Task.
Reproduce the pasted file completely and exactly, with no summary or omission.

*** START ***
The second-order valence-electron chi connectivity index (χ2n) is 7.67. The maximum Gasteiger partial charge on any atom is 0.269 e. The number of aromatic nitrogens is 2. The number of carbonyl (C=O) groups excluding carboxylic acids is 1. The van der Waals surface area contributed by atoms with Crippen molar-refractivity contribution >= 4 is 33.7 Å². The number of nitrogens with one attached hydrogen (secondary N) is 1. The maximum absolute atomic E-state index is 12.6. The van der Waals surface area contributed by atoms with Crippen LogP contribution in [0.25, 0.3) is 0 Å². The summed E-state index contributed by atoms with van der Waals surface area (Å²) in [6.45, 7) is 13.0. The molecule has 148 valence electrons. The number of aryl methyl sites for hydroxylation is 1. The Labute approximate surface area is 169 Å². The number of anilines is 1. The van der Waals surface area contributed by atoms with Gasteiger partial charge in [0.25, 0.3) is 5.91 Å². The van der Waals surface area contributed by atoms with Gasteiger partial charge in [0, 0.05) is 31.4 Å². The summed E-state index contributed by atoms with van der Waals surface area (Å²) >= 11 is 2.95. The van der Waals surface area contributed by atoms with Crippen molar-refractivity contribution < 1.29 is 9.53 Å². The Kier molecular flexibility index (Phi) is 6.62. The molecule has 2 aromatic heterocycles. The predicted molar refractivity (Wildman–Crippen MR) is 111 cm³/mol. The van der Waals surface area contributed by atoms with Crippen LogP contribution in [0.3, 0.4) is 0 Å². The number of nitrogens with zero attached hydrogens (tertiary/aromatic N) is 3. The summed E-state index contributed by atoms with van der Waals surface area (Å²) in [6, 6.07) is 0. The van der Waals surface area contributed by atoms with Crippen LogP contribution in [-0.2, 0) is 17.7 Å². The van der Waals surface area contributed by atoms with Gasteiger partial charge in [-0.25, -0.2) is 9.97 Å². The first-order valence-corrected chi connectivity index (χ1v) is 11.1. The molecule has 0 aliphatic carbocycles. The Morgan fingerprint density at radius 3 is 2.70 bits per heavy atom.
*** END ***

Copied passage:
The second-order valence-electron chi connectivity index (χ2n) is 7.67. The maximum Gasteiger partial charge on any atom is 0.269 e. The number of aromatic nitrogens is 2. The number of carbonyl (C=O) groups excluding carboxylic acids is 1. The van der Waals surface area contributed by atoms with Crippen molar-refractivity contribution >= 4 is 33.7 Å². The number of nitrogens with one attached hydrogen (secondary N) is 1. The maximum absolute atomic E-state index is 12.6. The van der Waals surface area contributed by atoms with Crippen LogP contribution in [0.25, 0.3) is 0 Å². The summed E-state index contributed by atoms with van der Waals surface area (Å²) in [6.45, 7) is 13.0. The molecule has 148 valence electrons. The number of aryl methyl sites for hydroxylation is 1. The Labute approximate surface area is 169 Å². The number of anilines is 1. The van der Waals surface area contributed by atoms with Gasteiger partial charge in [0.25, 0.3) is 5.91 Å². The van der Waals surface area contributed by atoms with Gasteiger partial charge in [0, 0.05) is 31.4 Å². The summed E-state index contributed by atoms with van der Waals surface area (Å²) >= 11 is 2.95. The van der Waals surface area contributed by atoms with Crippen molar-refractivity contribution < 1.29 is 9.53 Å². The Kier molecular flexibility index (Phi) is 6.62. The molecule has 2 aromatic heterocycles. The predicted molar refractivity (Wildman–Crippen MR) is 111 cm³/mol. The van der Waals surface area contributed by atoms with Crippen LogP contribution in [0.3, 0.4) is 0 Å². The number of nitrogens with zero attached hydrogens (tertiary/aromatic N) is 3. The summed E-state index contributed by atoms with van der Waals surface area (Å²) in [6, 6.07) is 0. The van der Waals surface area contributed by atoms with Crippen LogP contribution in [-0.2, 0) is 17.7 Å². The van der Waals surface area contributed by atoms with Gasteiger partial charge in [-0.25, -0.2) is 9.97 Å². The first-order valence-corrected chi connectivity index (χ1v) is 11.1. The molecule has 0 aliphatic carbocycles. The Morgan fingerprint density at radius 3 is 2.70 bits per heavy atom.